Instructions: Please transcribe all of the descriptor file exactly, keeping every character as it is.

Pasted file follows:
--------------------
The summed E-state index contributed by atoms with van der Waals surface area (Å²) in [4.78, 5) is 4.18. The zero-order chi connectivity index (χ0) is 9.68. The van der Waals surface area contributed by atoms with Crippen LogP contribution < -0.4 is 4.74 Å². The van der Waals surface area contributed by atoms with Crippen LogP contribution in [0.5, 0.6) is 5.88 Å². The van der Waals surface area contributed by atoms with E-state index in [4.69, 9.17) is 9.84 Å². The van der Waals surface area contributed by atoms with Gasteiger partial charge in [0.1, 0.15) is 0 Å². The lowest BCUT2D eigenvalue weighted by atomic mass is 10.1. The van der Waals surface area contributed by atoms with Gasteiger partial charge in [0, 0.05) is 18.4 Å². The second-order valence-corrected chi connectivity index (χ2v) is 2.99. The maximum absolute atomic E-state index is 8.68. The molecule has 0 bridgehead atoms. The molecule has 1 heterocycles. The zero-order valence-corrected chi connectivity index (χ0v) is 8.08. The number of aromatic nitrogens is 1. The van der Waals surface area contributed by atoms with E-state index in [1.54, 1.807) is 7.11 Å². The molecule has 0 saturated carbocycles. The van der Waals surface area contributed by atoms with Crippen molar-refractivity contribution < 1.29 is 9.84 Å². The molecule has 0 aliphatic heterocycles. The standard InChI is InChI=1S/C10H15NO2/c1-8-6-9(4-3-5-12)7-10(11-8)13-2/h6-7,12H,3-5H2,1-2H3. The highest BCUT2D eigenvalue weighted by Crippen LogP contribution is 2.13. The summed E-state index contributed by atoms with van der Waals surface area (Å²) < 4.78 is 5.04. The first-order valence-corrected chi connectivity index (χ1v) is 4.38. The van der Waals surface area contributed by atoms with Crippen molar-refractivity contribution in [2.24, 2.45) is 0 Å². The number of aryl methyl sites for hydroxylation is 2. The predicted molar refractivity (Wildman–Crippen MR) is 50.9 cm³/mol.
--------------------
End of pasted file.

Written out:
The summed E-state index contributed by atoms with van der Waals surface area (Å²) in [4.78, 5) is 4.18. The zero-order chi connectivity index (χ0) is 9.68. The van der Waals surface area contributed by atoms with Crippen LogP contribution < -0.4 is 4.74 Å². The van der Waals surface area contributed by atoms with Crippen LogP contribution in [0.5, 0.6) is 5.88 Å². The van der Waals surface area contributed by atoms with E-state index in [4.69, 9.17) is 9.84 Å². The van der Waals surface area contributed by atoms with Gasteiger partial charge in [0.1, 0.15) is 0 Å². The lowest BCUT2D eigenvalue weighted by atomic mass is 10.1. The van der Waals surface area contributed by atoms with Gasteiger partial charge in [0, 0.05) is 18.4 Å². The second-order valence-corrected chi connectivity index (χ2v) is 2.99. The maximum absolute atomic E-state index is 8.68. The molecule has 0 bridgehead atoms. The molecule has 1 heterocycles. The zero-order valence-corrected chi connectivity index (χ0v) is 8.08. The number of aromatic nitrogens is 1. The van der Waals surface area contributed by atoms with E-state index in [1.54, 1.807) is 7.11 Å². The molecule has 0 saturated carbocycles. The van der Waals surface area contributed by atoms with Crippen molar-refractivity contribution < 1.29 is 9.84 Å². The molecule has 0 aliphatic heterocycles. The standard InChI is InChI=1S/C10H15NO2/c1-8-6-9(4-3-5-12)7-10(11-8)13-2/h6-7,12H,3-5H2,1-2H3. The highest BCUT2D eigenvalue weighted by Crippen LogP contribution is 2.13. The summed E-state index contributed by atoms with van der Waals surface area (Å²) < 4.78 is 5.04. The first-order valence-corrected chi connectivity index (χ1v) is 4.38. The van der Waals surface area contributed by atoms with Crippen molar-refractivity contribution in [2.24, 2.45) is 0 Å². The number of aryl methyl sites for hydroxylation is 2. The predicted molar refractivity (Wildman–Crippen MR) is 50.9 cm³/mol.